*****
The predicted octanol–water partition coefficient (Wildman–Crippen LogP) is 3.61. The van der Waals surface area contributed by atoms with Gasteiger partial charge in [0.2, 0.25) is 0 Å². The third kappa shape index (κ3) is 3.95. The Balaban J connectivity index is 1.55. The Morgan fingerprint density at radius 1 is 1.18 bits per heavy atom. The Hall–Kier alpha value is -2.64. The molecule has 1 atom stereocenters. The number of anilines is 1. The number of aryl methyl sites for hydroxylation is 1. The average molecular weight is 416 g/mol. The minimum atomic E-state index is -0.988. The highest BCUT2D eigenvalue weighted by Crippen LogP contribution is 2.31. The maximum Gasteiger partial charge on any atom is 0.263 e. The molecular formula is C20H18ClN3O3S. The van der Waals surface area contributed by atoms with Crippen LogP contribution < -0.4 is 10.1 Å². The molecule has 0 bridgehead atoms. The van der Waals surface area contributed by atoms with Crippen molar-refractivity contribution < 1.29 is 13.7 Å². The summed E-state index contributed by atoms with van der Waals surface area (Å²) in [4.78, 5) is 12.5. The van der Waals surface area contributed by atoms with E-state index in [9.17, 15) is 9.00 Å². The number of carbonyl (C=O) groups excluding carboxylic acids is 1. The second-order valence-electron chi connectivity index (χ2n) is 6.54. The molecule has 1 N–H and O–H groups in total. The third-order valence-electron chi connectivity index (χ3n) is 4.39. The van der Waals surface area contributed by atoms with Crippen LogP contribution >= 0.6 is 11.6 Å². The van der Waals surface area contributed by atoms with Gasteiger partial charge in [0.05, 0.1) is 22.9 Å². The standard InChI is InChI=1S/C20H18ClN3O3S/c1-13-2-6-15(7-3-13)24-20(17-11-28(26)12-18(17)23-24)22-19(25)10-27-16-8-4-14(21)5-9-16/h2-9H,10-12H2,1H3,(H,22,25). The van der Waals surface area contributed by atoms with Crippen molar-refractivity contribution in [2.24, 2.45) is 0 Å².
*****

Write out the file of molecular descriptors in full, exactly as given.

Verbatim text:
The predicted octanol–water partition coefficient (Wildman–Crippen LogP) is 3.61. The van der Waals surface area contributed by atoms with Gasteiger partial charge in [0.2, 0.25) is 0 Å². The third kappa shape index (κ3) is 3.95. The Balaban J connectivity index is 1.55. The Morgan fingerprint density at radius 1 is 1.18 bits per heavy atom. The Hall–Kier alpha value is -2.64. The molecule has 1 atom stereocenters. The number of anilines is 1. The number of aryl methyl sites for hydroxylation is 1. The average molecular weight is 416 g/mol. The minimum atomic E-state index is -0.988. The highest BCUT2D eigenvalue weighted by Crippen LogP contribution is 2.31. The maximum Gasteiger partial charge on any atom is 0.263 e. The molecular formula is C20H18ClN3O3S. The van der Waals surface area contributed by atoms with Crippen LogP contribution < -0.4 is 10.1 Å². The molecule has 0 bridgehead atoms. The van der Waals surface area contributed by atoms with Crippen molar-refractivity contribution < 1.29 is 13.7 Å². The summed E-state index contributed by atoms with van der Waals surface area (Å²) in [4.78, 5) is 12.5. The van der Waals surface area contributed by atoms with E-state index in [9.17, 15) is 9.00 Å². The number of carbonyl (C=O) groups excluding carboxylic acids is 1. The second-order valence-electron chi connectivity index (χ2n) is 6.54. The molecule has 1 N–H and O–H groups in total. The third-order valence-electron chi connectivity index (χ3n) is 4.39. The van der Waals surface area contributed by atoms with Crippen LogP contribution >= 0.6 is 11.6 Å². The van der Waals surface area contributed by atoms with Gasteiger partial charge in [0.05, 0.1) is 22.9 Å². The standard InChI is InChI=1S/C20H18ClN3O3S/c1-13-2-6-15(7-3-13)24-20(17-11-28(26)12-18(17)23-24)22-19(25)10-27-16-8-4-14(21)5-9-16/h2-9H,10-12H2,1H3,(H,22,25). The van der Waals surface area contributed by atoms with Crippen molar-refractivity contribution in [2.24, 2.45) is 0 Å².